This volume examines the impact of fish stock assessment and catch share arrangements in context through case studies and in terms of ecosystem, economy and society. It examines the rationalizing work of bio-economic projects, especially the institutionalization of individual transferable quota (ITQ) in fisheries: what impact have they had on fisheries and fishers? The contributing authors understand ITQ and quota management as bio-economic projects, that is, as widely deployed but locally constituted projects that combine biological and economic logics to rationalize production and, in this case, fish. Politicians and managers use these projects and the models that justify them to rationalize fisheries in favor of modern technology and for capital and species efficiency. Aimed at a diverse interdisciplinary fisheries management readership, and designed as a guide to issues emerging in any assessment of ITQ, the book is a timely investigation of the origins and diverse experiences of ITQ projects, including resistance to them, attempts to develop fisheries management around them, and experiences of the risks that come with them.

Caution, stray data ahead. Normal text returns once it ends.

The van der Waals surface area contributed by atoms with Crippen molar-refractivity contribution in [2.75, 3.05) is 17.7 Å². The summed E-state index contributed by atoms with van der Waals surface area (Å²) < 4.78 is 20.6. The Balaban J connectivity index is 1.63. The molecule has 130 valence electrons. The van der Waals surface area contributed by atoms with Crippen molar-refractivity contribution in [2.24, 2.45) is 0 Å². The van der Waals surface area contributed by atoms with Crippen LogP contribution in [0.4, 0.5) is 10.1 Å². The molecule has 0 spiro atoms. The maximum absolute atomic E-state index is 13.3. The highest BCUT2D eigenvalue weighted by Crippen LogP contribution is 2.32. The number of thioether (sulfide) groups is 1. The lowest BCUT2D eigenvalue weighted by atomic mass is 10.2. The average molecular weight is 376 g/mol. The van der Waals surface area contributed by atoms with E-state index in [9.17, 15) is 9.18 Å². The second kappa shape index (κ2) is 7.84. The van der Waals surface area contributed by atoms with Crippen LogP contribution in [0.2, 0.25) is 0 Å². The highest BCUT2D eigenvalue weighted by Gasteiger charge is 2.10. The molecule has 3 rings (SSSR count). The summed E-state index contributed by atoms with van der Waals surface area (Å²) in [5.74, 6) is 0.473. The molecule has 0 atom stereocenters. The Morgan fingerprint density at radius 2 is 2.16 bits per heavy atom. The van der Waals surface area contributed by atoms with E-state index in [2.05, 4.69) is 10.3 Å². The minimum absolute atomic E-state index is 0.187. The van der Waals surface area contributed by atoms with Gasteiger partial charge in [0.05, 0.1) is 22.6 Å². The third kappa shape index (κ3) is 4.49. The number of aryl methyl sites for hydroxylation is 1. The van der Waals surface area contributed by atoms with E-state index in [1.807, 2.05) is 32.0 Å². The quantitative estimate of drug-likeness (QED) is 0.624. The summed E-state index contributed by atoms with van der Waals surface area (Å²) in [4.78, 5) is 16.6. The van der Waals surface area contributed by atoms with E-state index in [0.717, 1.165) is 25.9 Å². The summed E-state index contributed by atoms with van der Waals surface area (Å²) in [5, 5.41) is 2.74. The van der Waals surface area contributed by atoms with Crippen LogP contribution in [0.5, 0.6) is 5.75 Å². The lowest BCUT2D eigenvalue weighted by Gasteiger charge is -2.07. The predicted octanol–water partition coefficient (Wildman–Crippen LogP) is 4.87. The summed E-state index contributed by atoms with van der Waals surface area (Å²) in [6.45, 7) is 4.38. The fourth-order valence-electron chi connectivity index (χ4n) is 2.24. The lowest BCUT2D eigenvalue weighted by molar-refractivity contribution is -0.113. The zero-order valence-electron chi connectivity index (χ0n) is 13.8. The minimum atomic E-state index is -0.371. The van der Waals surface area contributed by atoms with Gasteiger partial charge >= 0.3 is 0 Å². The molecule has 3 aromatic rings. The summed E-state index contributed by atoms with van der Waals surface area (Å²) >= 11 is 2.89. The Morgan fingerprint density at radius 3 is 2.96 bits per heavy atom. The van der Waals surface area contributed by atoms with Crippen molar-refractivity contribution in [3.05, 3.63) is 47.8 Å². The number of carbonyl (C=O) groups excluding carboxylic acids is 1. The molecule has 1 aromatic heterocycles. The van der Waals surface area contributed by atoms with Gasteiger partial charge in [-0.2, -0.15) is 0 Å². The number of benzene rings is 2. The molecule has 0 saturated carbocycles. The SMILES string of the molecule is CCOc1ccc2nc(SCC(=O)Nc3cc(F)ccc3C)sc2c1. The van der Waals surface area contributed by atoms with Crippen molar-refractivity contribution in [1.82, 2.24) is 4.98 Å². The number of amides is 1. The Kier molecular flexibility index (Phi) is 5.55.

Now around forty years old, ITQ has never been subject to the kind of comprehensive sustainability assessments once advocated by Elinor Ostrom, let alone the full-cost accounting of impacts at the national level that Evelyn Pinkerton recently called for. Fisheries, Quota Management and Quota Transfer offers multi-disciplinary assessments of the effects of ITQ from scholars working in eight countries. The book brings together scholars from anthropology, economics, geography, sociology, the history of science, and marine environmental history to discuss experiences from fisheries in eight industrialized countries. It considers cases from outside as well as inside the EU, including ITQ pioneers, New Zealand and Iceland. The combination allows for an unprecedented international perspective on stock assessments and share allocation systems. By emphasizing emerging, becoming, learning and transforming through knowledge, the book conceives technology as a field of power and choice, nevertheless dominated by managers through specific projects in specific contexts. Individual chapters relate bio-economic projects to separate theoretical literature, an approach that facilitates multi-disciplinary dialog.